Room tip: For unobstructed lake views, book Khaki apartments K15 to K30 – preferably the uneven numbers, as they are on the top floor (note that any other Khaki units will have obstructed views); White W803 and W804 will suit those with small kids, as they can run straight onto the play park facing the lake. The best dog-friendly units (most private with views of a small forest) are Silver S03/688 and S04/687. I liked Aqua A03/674 because it’s the only unit that’s tucked away.
Cost: Prices vary depending on when you book and how many (two to 10 sleepers are available); until the end of September, a four-sleeper unit (with two children on the sleeper couch) is R550. My recommended lake-facing Khaki units are R2440 (two bedrooms, sleeps six).
Best small, self-catering, off-the-grid cottage
3. Kalanderkloof Cottage
New find, unlisted
Hennie and Helga rebuilt their old labourer’s cottage when they renovated their farmhouse a few years back. Breaking with the region’s traditional-style log cabin, Helga (an architect) designed a simple, affordable, contemporary cabin that made the most of the views and was completely off the grid. Now they’re back in the farmhouse and Kalanderkloof Cottage is available to anyone needing a secluded bolthole. It’s romantic (though there is a sleeper couch in the lounge for couples with kids under the age of 11 – the main bedroom is separate), eco-friendly (water is rain-harvested; energy is solar or from gas), peaceful, and private: you’re unlikely to encounter anyone else on the 108-hectare farm. There are huge views (from the shower, the braai – in fact, everywhere) of the forested hills, and plenty of pathways to explore the pine plantations, fynbos and natural forest, on foot or bike. The cool waters of the Karatara River are a 20-minute walk down; Sedgefield is 10 to 15 minutes’ drive away.
Cost: Another bargain at R950 per night (maximum two adults and two kids), including a starter breakfast pack (eggs, milk, coffee, tea, and so on) and as much wattle wood as you can burn.
Best budget glamping
4. Bushbuck Camp
TripAdvisor ranking: No. 5 of 14 (Speciality Lodging)
If you (or your kids) like the idea of camping lakeside but you can’t be bothered to set up a tent, hate the idea of being hunkered amid the hoi polloi and sharing ablution blocks that reek of disinfectant, then Bushbuck Camp is bliss. Just getting here is part of the adventure. Wind your way up the steep forested hill that flanks the N2, pause at the crest to admire spirit-expanding views over the river network, then descend down a narrow bumpy track to a secluded and solitary self-catering tent, permanently set up on a large elevated timber platform under milkwoods. There is one other dwelling to share the large lawns and jetty (inhabited by the owner’s fairly reclusive and friendly father), so privacy is not total, but near as dammit, and you’re right by the lake, with canoes and
a paddleboat at your disposal. It’s very rustic: two canvas rooms (with a double bed and a bunk bed); an equipped al fresco kitchen, dining and braai area with lovely lake views; and the outside covered bathroom (private) also has a lake view.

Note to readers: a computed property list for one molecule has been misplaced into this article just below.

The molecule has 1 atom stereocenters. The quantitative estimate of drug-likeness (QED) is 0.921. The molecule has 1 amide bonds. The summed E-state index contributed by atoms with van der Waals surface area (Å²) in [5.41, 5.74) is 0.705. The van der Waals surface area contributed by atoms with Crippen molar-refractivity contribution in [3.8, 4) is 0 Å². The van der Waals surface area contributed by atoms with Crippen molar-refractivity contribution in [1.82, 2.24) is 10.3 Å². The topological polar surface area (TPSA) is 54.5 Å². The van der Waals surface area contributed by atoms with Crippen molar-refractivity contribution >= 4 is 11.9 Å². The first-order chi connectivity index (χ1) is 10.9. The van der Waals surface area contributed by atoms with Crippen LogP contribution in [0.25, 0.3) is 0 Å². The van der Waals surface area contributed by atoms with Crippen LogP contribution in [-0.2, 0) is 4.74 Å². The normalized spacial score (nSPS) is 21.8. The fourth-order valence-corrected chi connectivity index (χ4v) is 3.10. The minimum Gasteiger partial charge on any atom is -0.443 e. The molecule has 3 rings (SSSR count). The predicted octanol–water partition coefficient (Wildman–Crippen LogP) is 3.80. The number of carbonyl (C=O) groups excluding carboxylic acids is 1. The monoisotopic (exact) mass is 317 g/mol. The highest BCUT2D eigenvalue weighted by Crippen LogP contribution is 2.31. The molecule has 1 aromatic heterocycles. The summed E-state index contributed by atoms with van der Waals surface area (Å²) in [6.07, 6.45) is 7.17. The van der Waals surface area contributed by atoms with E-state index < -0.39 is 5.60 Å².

Cost: R450 for two, R550 for three, R650 for four. Peak season (10 December – 15 January and the Easter weekend) R550 for two, R700 for three, R850 for four.
Best large, self-catering house in Sedgefield
5. Sedgies on the Water
New find, unlisted
Name aside, this is hands down the best-dressed and perfectly located house, if you’re looking for a good-value, self-catering option within Sedgefield. Perched just below the swoop of Kingfisher Drive as Sedgies on the Water crests the ridge above the Swartvlei estuary, its key feature is the fabulous elevated view, and access to what is effectively a private beach and the warm, shallow, tranquil waters of the estuary – great for children. There are a few more options on Kingfisher Drive, but none so easy on the eye, with a large, double lounge area opening onto the deck that winds past two lagoon-facing rooms, both of them designed to make the most of the expansive views. Two more rooms, made up as king or twin-bedded rooms, have garden and partial lagoon views. The open-plan kitchen is well equipped; breakfast is served, if requested, by owner Gail who lives (unobtrusively) on the level above.
Cost: From R2000 to R2800 (sleeps one to four); R2800 to R3200 (sleeps eight), minimum two-night stay. Peak season R3400 per night, minimum seven nights. Guests are welcome to contact Gail about special offers (5% for three nights or more), or rates for smaller numbers.
Best B&B with sea view
6. Dover on Sea
TripAdvisor ranking: No. 1 of 11 (B&B/Inn)
Not only Sedgefield’s best ocean-view option, but one of the best-value sea views you’ll find on the Garden Route, with luxurious rooms offering completely unobstructed scenery of the limitless horizon. Dover on Sea is perched high above Cola Beach – close enough to smell the oxygenated air – but it’s not a quick stroll away (at least a 10-minute walk). The surrounding architecture in this newly developed hood isn’t great, but you won’t care once you’ve stepped inside. Its website doesn’t really do the boho Afro-chic decor justice – the lounge area with enormous fireplace and deck with pool is comfortable and inviting; you could easily spend the day just lounging about the house and forego exploring.